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Sunday, April 14, 2024

Star Bulk to Avoid Red Sea After Attacks on Its Ships

Maritime Activity Reports, Inc.

February 14, 2024

© debjit / Adobe Stock

© debjit / Adobe Stock

Greece-headquartered Star Bulk will halt sailings through the Red Sea after Yemen's Iran-aligned Houthis attacked two of its ships in recent days, the group's CEO said.

The Houthis have targeted commercial vessels with drones and missiles in the Red Sea since mid-November in what they describe as acts of solidarity with Palestinians against Israel in the Gaza war.

"Going forward, we will not be passing the Suez Canal any more because we are obviously a target of the Houthis - being a public company registered in the U.S.," Star Bulk CEO Petros Pappas told a Feb. 13 earnings call.

Pappas said they had asked the charterers of two separate vessels if they could avoid going through the Suez Canal, which leads into the Red Sea.

"We got advice that we had to follow the charter party and send the vessels through Suez," Pappas said, adding that the first vessel was attacked three times.

"While that was happening, the second vessel was already passing Suez so we could not divert it and that had to continue and was attacked," he said.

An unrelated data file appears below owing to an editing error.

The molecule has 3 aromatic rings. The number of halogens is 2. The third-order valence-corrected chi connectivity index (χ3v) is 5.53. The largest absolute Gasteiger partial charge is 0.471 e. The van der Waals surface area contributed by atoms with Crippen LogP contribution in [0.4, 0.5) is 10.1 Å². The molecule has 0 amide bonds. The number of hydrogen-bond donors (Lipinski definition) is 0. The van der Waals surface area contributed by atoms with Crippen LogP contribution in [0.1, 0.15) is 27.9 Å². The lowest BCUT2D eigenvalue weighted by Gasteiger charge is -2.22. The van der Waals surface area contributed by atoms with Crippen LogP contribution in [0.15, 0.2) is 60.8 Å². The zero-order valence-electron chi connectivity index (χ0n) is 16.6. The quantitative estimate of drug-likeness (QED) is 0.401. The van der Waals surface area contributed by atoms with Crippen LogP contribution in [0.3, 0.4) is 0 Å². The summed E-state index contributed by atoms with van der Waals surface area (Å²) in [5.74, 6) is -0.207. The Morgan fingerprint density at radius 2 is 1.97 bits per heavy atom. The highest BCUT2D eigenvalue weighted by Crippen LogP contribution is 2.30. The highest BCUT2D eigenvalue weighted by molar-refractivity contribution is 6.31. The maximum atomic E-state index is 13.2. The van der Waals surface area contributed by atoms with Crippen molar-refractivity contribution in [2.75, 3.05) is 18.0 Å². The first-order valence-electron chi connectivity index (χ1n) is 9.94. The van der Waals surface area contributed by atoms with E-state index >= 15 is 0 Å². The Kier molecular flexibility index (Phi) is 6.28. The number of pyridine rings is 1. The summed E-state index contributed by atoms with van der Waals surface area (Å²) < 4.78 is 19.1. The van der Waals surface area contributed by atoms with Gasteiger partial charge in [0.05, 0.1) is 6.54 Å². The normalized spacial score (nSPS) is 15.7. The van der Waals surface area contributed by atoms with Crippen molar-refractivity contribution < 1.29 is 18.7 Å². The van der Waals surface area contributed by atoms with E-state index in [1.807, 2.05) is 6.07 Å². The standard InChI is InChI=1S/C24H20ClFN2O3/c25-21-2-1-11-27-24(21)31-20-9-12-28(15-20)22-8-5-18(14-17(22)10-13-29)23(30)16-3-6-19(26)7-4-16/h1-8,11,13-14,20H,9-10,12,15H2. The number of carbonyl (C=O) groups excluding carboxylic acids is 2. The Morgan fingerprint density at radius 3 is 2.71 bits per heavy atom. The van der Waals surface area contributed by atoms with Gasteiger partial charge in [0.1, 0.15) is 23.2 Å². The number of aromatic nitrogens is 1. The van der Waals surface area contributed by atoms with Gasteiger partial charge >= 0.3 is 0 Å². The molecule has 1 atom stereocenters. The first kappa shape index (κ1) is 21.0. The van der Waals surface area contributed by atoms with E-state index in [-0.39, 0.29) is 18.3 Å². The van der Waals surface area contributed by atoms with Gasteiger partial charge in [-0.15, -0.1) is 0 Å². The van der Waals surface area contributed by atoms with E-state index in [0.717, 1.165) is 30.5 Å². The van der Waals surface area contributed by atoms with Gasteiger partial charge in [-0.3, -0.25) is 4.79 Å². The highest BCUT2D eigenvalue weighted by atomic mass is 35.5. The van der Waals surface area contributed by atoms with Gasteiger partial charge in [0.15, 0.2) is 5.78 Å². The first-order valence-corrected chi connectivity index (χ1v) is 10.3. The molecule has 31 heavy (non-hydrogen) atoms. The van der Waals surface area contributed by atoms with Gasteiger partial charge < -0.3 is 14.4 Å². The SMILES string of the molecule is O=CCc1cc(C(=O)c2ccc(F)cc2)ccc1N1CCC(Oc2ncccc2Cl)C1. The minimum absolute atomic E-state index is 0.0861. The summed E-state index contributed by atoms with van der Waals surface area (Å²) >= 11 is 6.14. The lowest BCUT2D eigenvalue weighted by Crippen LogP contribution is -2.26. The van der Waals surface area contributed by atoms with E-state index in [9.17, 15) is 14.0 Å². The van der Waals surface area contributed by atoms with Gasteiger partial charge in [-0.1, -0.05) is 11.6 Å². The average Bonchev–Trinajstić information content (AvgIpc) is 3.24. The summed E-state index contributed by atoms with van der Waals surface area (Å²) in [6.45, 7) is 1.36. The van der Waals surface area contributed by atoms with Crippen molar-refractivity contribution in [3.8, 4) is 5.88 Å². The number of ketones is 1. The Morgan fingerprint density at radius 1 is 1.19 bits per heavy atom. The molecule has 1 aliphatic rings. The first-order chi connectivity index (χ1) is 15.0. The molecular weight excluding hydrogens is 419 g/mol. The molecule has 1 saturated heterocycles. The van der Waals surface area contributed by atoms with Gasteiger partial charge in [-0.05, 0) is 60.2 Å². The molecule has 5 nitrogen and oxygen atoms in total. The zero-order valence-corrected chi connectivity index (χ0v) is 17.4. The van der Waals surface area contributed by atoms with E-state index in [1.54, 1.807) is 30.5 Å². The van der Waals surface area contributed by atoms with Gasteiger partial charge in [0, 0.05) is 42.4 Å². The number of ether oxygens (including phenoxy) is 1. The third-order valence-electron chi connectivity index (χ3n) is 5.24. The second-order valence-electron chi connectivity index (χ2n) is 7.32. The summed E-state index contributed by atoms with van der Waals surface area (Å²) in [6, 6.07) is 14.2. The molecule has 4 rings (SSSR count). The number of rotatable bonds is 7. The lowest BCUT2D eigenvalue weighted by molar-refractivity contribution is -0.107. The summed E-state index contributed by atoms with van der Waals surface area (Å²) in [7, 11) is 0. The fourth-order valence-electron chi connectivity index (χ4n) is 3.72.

The Houthis on Feb. 6 fired three missiles at the Star Nasia, managed by Nasdaq-listed Star Bulk, which reported minor damage and no injuries, the U.S. military's Central Command (Centcom) said, adding that a U.S. navy ship shot down one of the projectiles.

On Feb. 12, the Houthis fired two missiles at the Star Bulk managed Star Iris which was sailing to Iran with a cargo of corn from Brazil - Centcom and shipping analysts said - the first time an Iran-bound vessel had been targeted.

Houthi militants in Yemen, who control the country's most populous regions, have targeted vessels with commercial ties to the United States, Britain and Israel, shipping and insurance sources say.

Pappas said war risk insurance rates had risen in recent days.

"We won’t be going through the Red Sea, so it does not apply any more. For whoever it does, I suppose the more vessels that are hit, the higher the insurance rates that will be asked by the insurer."


(Reuters - Reporting by Jonathan Saul; editing by Barbara Lewis)

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